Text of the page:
Official Statements of War Aims and Peace Proposals, December 1916 to November 1918

By James Brown Scott | Go to book overview

time comes in any action aiming at the consolidation of a stable state of peace by which the rights of all the States will be secured and their sovereignty and independence guaranteed.


CHINESE REPLY TO PRESIDENT WILSON'S PEACE NOTE1
January 9, 1917

I have examined, with the care which the gravity of the questions raised demands, the note concerning peace which President Wilson has addressed to the Governments of the Allies and the Central Powers now at war and the text of which your Excellency has been good enough to transmit to me under instructions of your Government.

China, a nation traditionally pacific, has recently again manifested her sentiments in concluding treaties concerning the pacific settlement of international disputes, responding thus to the (. . . .)2 of the peace conferences held at The Hague.

On the other hand the present war, by its prolongation, has seriously affected the interests of China, more so perhaps than those of other Powers which have remained neutral. She is at present at a time of reorganization which demands economically and industrially the cooperation of foreign countries, cooperation which a large number of them are unable to accord on account of the war in which they are engaged.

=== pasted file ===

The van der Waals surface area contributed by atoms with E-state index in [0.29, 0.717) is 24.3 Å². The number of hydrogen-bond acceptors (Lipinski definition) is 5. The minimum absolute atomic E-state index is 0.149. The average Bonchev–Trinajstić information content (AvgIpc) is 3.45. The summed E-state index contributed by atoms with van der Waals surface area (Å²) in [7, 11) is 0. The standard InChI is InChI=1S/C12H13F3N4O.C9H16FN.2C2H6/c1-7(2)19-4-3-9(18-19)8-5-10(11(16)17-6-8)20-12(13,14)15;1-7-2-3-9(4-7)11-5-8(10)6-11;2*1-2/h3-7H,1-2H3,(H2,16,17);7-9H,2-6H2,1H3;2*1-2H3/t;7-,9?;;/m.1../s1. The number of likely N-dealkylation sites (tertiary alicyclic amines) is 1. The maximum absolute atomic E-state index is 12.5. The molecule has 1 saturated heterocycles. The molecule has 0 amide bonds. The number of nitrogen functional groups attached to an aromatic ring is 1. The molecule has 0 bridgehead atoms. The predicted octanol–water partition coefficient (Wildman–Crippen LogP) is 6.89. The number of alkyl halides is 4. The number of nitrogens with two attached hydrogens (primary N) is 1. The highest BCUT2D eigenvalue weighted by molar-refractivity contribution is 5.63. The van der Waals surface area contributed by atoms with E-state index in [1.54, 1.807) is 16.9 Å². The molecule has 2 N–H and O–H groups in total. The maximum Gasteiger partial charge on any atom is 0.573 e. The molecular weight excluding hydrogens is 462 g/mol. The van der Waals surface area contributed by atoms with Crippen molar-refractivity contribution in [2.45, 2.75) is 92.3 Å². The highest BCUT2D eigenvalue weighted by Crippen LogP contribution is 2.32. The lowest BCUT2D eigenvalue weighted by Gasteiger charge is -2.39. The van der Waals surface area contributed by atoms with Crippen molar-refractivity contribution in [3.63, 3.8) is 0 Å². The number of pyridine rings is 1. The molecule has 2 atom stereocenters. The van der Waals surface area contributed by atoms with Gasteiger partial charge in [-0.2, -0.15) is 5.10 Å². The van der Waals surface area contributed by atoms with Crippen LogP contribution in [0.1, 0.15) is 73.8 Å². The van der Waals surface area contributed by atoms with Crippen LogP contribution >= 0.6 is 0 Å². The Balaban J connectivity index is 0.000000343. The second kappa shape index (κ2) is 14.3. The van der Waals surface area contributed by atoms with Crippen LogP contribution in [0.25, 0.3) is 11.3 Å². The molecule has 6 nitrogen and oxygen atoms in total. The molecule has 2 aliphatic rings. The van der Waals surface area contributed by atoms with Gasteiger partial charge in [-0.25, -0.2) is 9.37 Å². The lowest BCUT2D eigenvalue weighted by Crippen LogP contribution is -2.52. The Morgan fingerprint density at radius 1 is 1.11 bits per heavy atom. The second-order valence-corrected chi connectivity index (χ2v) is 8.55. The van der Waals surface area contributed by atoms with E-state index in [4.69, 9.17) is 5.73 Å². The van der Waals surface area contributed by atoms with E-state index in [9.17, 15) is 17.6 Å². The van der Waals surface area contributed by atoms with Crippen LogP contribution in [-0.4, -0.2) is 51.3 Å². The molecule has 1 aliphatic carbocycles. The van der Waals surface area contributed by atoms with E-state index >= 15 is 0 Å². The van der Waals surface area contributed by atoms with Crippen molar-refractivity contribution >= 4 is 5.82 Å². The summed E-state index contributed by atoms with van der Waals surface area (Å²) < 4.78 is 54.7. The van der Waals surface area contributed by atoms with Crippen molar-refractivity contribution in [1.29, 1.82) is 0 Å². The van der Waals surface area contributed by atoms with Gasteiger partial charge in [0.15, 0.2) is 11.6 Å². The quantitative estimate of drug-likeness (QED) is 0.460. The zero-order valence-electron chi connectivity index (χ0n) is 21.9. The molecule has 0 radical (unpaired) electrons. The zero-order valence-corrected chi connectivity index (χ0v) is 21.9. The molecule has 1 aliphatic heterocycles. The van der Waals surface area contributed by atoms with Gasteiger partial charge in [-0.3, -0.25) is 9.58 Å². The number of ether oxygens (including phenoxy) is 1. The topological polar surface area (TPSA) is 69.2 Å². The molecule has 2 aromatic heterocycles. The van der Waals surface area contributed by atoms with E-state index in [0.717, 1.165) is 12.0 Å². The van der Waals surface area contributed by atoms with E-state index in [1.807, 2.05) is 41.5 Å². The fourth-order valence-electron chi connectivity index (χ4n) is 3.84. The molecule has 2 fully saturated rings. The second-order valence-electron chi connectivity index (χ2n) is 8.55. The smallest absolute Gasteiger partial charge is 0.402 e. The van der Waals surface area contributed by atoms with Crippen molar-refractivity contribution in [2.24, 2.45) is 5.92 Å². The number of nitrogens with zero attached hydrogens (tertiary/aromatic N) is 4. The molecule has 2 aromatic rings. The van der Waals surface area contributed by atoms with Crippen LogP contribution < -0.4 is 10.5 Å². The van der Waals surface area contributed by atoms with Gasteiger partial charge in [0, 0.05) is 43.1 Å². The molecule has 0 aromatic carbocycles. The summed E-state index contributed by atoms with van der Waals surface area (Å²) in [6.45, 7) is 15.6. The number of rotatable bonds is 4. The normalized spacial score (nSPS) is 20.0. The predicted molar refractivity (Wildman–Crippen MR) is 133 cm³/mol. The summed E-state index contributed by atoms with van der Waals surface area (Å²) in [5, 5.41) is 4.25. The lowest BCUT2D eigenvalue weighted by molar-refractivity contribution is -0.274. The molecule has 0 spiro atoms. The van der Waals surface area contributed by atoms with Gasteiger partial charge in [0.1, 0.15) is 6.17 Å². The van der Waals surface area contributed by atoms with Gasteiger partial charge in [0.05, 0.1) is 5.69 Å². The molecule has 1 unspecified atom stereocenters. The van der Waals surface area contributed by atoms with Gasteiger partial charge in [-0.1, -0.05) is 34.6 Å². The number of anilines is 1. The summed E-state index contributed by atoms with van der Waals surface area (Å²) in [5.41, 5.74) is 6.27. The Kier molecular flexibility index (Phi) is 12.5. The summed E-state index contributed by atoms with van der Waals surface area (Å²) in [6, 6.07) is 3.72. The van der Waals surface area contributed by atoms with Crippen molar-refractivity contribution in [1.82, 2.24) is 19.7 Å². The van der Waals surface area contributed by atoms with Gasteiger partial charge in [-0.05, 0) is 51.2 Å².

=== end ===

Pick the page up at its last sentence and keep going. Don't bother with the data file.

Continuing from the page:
In manifesting her sympathy for the spirit of the President's note, having in view the ending as soon as possible of the hostilities, China is but acting in conformity with not only her interest but also with her profound sentiments.

On account of the extent which modern wars are apt to assume and the repercussion which they bring about, their effects are no longer limited to belligerent States. All countries are interested in seeing wars becoming as rare as possible. Consequently China can not but show satisfaction with the views of the Government and people of the United States of America who declare themselves ready and even eager to cooperate when the war is over by all proper means to assure the respect of the principle of the equality of nations

____________________
1
4 Dip. Corr.. 334.
2
Apparent omission.

-34-

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